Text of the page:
In December 2018, I sat down with Tara, our Lead Instructional Designer, to ask her about the trends she sees influencing eLearning and higher education in 2019. Tara consulted in various industries over the years. She now keeps the entire history of our team in her memory. Let’s see what she has to say.Continue reading “Three eLearning and Higher Education Trends for 2019”
We’ve reached the end of 2018—and what a year it’s been! From increasing the number of posts on the blog to presenting at conferences, it’s been a busy year for our team.
When we started Model eLearning, we decided to share content every other week. This year, we challenged ourselves to double that (yeah, we might have been a little crazy).
Your enthusiasm for the extra content lets us know we’re on the right track, though, so thank you for that! Over the year, we’ve met great people online and in person, and those conversations helped shape the topics and tone of Model eLearning.
Let’s look at a few highlights from 2018.Continue reading “2018: Reflecting on a Year of Growth”
A Heightened Awareness of Accommodations
At a recent Toastmasters officers meeting in a popular coffee house, the club secretary asked me to switch seats with him. While I didn’t have a problem switching, I was curious why he wanted me to move. He informed me that as our meeting’s notetaker—and left-handed person—he needed a space conducive for taking notes. My seat was the only space at the table that met his need.
As an Instructional Designer, his request made me think about Universal Design for Learning (UDL) and the importance of designing environments to meet the needs of everyone. Continue reading “An Overview of Universal Design for Learning”
On my journey to becoming an eLearning Expert I have taken the Gallup Clifton Strengths Survey several times to discover my Signature Themes. My top 5 are very consistent—I always get Futuristic. I nod in agreement as the Clifton Strengths survey says, “The future fascinates you.” I guess that explains why I‘m drawn to articles written by futurists.
I just read an interesting article by Kevin Drum in the July/August of Tech World “Welcome to the Digital Revolution.” Kevin challenges us that the best lens at gaining the elusive glimpse of the future may be the past. Continue reading “The Future from My Rearview Mirror”
Many people are familiar with the concept of the digital divide—the idea that as technology continues to advance at a remarkable pace, there is a growing gulf between the “haves” and the “have-nots” when it comes to access to, and adoption of technologies. Many in instructional design consider these technologies essential for our day-to-day careers: internet access, easy access to information, and ubiquitous WiFi. Which makes it challenging when we design content for those who don’t have easy access to those things.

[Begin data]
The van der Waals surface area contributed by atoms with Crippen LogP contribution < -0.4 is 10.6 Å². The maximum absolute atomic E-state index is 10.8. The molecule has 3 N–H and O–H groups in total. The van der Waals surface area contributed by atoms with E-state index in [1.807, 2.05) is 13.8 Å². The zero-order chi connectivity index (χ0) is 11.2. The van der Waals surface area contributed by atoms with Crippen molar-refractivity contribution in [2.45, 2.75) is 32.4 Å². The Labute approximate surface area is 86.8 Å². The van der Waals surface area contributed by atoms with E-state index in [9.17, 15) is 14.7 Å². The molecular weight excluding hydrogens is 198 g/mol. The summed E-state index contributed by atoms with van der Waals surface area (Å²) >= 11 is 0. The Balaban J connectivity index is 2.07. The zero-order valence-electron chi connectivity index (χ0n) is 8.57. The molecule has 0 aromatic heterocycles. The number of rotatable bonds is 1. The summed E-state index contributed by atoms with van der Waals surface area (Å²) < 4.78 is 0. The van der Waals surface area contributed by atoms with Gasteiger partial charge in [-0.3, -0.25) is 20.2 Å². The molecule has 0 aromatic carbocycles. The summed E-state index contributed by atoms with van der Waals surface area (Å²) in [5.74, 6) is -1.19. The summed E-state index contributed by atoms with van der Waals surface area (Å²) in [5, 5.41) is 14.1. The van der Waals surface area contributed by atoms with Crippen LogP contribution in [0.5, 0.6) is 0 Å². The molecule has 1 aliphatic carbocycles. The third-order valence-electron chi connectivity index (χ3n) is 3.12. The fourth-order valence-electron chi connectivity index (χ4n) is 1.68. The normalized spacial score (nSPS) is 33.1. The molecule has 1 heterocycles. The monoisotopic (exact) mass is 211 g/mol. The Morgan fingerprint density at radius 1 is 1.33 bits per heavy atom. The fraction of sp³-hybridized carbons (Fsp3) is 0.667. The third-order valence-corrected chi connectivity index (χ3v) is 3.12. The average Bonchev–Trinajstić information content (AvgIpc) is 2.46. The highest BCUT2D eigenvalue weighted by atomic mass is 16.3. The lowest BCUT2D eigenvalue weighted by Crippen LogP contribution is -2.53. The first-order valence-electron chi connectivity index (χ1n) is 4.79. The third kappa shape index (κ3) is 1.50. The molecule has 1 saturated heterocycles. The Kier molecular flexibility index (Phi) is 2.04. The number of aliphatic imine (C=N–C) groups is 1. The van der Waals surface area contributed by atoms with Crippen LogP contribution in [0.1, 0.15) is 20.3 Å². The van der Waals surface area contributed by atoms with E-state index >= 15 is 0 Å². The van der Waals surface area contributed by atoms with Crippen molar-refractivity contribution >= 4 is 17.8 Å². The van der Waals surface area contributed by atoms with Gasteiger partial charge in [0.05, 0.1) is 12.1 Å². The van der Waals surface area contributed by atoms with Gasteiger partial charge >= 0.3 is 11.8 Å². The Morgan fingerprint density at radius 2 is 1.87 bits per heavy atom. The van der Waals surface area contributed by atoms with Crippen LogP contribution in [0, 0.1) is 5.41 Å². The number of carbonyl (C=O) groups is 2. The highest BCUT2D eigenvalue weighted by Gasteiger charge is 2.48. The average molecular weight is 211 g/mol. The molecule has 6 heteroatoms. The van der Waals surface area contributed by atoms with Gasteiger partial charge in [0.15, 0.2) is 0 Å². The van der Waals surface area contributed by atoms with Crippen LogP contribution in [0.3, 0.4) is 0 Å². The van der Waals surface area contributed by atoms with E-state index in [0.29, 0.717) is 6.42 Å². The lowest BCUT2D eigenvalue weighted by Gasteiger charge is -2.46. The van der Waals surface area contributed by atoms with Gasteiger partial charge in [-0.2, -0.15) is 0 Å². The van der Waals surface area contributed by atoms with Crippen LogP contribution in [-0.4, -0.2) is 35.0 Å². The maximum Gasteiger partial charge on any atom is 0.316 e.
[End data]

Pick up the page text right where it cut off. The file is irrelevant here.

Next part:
But, there’s another gulf forming in Instructional Design. Continue reading “The New Digital Divide in Instructional Design”
We live in a culture, and work in a field, that prizes and demands efficiency. A million things always need to be done immediately, and at least a thousand projects needed launch yesterday. We make endless to-do lists, debate time tracking and performance metrics, hire project managers by the truckload, and do everything in our power to wring every last drop of “efficiency” out of our daily lives.
And often, we’re making a mistake. Continue reading “Efficiency: The Trap of Modern Design”
The term “elearning ecosystem” appears more and more frequently in eLearning writings. As a leader in eLearning, I like this metaphor—not because it’s scientifically-based and sounds cool (although it is and it does), but because I find the metaphor reflects some foundational changes influencing eLearning instructional design. Continue reading “Experts and eLearning Ecosystems”
We’ve put together an infographic of OER data for you to share with your colleagues, department chairs, and administrators. Let’s build relationships and keep the conversation going to increase OER awareness and adoption on campuses across the world. Continue reading “The Building Blocks of OER”
In our OER series, we’ve explored how cost-friendly open educational resources (OER) can replace the expense of traditional textbooks. We’ve looked at where to find OER as well as how to choose quality materials. By now, you’re probably wondering how to bring OER into your institution.
You’re walk into the campus student bookstore. Classes started last week, and you just got paid at your part-time, minimum wage student job. You nervously add the cost of the stack of textbooks in your head.
You don’t have enough cash. You never have enough cash.
What do you do? Put some books back? Continue reading “Bringing Value to your Learners with OER”